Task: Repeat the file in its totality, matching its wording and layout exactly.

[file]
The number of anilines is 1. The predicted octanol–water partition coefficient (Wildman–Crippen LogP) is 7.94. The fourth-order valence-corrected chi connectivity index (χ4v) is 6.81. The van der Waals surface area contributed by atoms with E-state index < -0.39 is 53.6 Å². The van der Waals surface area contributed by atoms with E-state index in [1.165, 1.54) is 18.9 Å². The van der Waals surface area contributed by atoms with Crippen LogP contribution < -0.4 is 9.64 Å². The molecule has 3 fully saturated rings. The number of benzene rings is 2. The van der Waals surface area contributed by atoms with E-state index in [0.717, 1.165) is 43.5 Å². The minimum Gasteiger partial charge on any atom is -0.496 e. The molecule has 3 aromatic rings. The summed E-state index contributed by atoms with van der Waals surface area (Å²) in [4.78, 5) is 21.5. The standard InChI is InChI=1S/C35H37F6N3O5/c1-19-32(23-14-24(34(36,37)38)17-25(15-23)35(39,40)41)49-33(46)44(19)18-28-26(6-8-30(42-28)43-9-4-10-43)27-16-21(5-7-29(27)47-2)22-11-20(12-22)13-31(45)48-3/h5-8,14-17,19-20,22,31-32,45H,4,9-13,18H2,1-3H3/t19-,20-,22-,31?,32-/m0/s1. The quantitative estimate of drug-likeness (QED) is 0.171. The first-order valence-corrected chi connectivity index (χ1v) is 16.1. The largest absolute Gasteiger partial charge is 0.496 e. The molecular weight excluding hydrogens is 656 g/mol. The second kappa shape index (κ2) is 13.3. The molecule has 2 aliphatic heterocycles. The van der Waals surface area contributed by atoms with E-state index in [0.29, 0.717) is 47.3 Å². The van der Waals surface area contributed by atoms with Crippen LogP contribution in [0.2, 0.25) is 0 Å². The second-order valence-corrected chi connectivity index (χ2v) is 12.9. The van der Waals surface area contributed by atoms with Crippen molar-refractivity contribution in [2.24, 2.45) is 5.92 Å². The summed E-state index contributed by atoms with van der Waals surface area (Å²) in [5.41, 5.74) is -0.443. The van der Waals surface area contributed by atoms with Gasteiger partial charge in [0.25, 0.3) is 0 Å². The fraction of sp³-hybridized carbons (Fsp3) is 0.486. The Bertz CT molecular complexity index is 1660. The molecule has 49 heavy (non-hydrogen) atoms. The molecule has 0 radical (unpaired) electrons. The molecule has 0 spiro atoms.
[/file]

The number of anilines is 1. The predicted octanol–water partition coefficient (Wildman–Crippen LogP) is 7.94. The fourth-order valence-corrected chi connectivity index (χ4v) is 6.81. The van der Waals surface area contributed by atoms with E-state index < -0.39 is 53.6 Å². The van der Waals surface area contributed by atoms with E-state index in [1.165, 1.54) is 18.9 Å². The van der Waals surface area contributed by atoms with Crippen LogP contribution < -0.4 is 9.64 Å². The molecule has 3 fully saturated rings. The number of benzene rings is 2. The van der Waals surface area contributed by atoms with E-state index in [0.717, 1.165) is 43.5 Å². The minimum Gasteiger partial charge on any atom is -0.496 e. The molecule has 3 aromatic rings. The summed E-state index contributed by atoms with van der Waals surface area (Å²) in [4.78, 5) is 21.5. The standard InChI is InChI=1S/C35H37F6N3O5/c1-19-32(23-14-24(34(36,37)38)17-25(15-23)35(39,40)41)49-33(46)44(19)18-28-26(6-8-30(42-28)43-9-4-10-43)27-16-21(5-7-29(27)47-2)22-11-20(12-22)13-31(45)48-3/h5-8,14-17,19-20,22,31-32,45H,4,9-13,18H2,1-3H3/t19-,20-,22-,31?,32-/m0/s1. The quantitative estimate of drug-likeness (QED) is 0.171. The first-order valence-corrected chi connectivity index (χ1v) is 16.1. The largest absolute Gasteiger partial charge is 0.496 e. The molecular weight excluding hydrogens is 656 g/mol. The second kappa shape index (κ2) is 13.3. The molecule has 2 aliphatic heterocycles. The van der Waals surface area contributed by atoms with E-state index in [0.29, 0.717) is 47.3 Å². The van der Waals surface area contributed by atoms with Crippen LogP contribution in [0.2, 0.25) is 0 Å². The second-order valence-corrected chi connectivity index (χ2v) is 12.9. The van der Waals surface area contributed by atoms with Crippen molar-refractivity contribution in [2.24, 2.45) is 5.92 Å². The summed E-state index contributed by atoms with van der Waals surface area (Å²) in [5.41, 5.74) is -0.443. The van der Waals surface area contributed by atoms with Gasteiger partial charge in [0.25, 0.3) is 0 Å². The fraction of sp³-hybridized carbons (Fsp3) is 0.486. The Bertz CT molecular complexity index is 1660. The molecule has 49 heavy (non-hydrogen) atoms. The molecule has 0 radical (unpaired) electrons. The molecule has 0 spiro atoms.